This time, let’s consider a new Hyundai i20 Asta 1.2 MT, that’s available for Rs 9.92 lakh (on-road price) in your city. Perhaps the premium hatchback falls within your budget and is the car you like best in that range.
On the other hand, you spot a car you aspire to own in the pre-owned car market – a mint condition 2020 Hyundai Verna SX that’s hardly driven 25,000km at just Rs 10.61 lakh. That would be a difference of merely Rs 69,000.
Wouldn’t you be willing to moderately boost your budget if it gets you the car of your dreams?
In that case, let’s look at the difference when it comes to taking a loan, given the higher rate of interest on used car loans.
We’ll assume your car loan gets approved for 80% of the cost of both the new i20 and the pre-owned Verna, this time for a tenure of three years, at an interest rate of 8.5% and 13% for a new and used car, respectively:
What do you see here? For a mere difference of Rs 3,547 in monthly loan EMI, and for just Rs 1.41 lakh more in the total cost over three years, you can own a great quality used sedan instead of a new Hyundai hatchback, if that’s the car you aspire to own.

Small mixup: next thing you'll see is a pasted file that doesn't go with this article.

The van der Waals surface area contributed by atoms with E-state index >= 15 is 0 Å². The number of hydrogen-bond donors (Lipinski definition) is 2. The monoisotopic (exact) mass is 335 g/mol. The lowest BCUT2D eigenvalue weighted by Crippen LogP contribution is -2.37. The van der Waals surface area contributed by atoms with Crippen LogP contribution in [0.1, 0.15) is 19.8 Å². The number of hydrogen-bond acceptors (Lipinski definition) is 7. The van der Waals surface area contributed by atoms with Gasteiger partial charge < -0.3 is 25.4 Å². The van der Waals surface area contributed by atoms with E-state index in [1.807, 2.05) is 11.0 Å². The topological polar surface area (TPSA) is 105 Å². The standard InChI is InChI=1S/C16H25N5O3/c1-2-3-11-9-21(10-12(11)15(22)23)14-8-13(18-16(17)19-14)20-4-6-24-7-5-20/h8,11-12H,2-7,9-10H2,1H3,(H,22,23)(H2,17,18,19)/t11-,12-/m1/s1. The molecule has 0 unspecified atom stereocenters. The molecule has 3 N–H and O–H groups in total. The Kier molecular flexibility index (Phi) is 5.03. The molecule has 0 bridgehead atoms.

You could visit any online loan calculator, punch in the numbers for new and pre-owned cars of your choice, and see the difference for yourself.
Cash vs. Used Car Loan: Is it Better to Pay Cash or Finance a Pre-Owned Car?
Let’s move on to another common dilemma car buyers face. You’re all set to close the deal on that gleaming Renault Kwid you got for a great bargain in the used car market. Driven barely 5000km, and costing you just Rs 4.24 lakh, you think you’re ready to pay for it in cash. But hold on, you might want to take a pause there and give a thought to what I’m going to share next.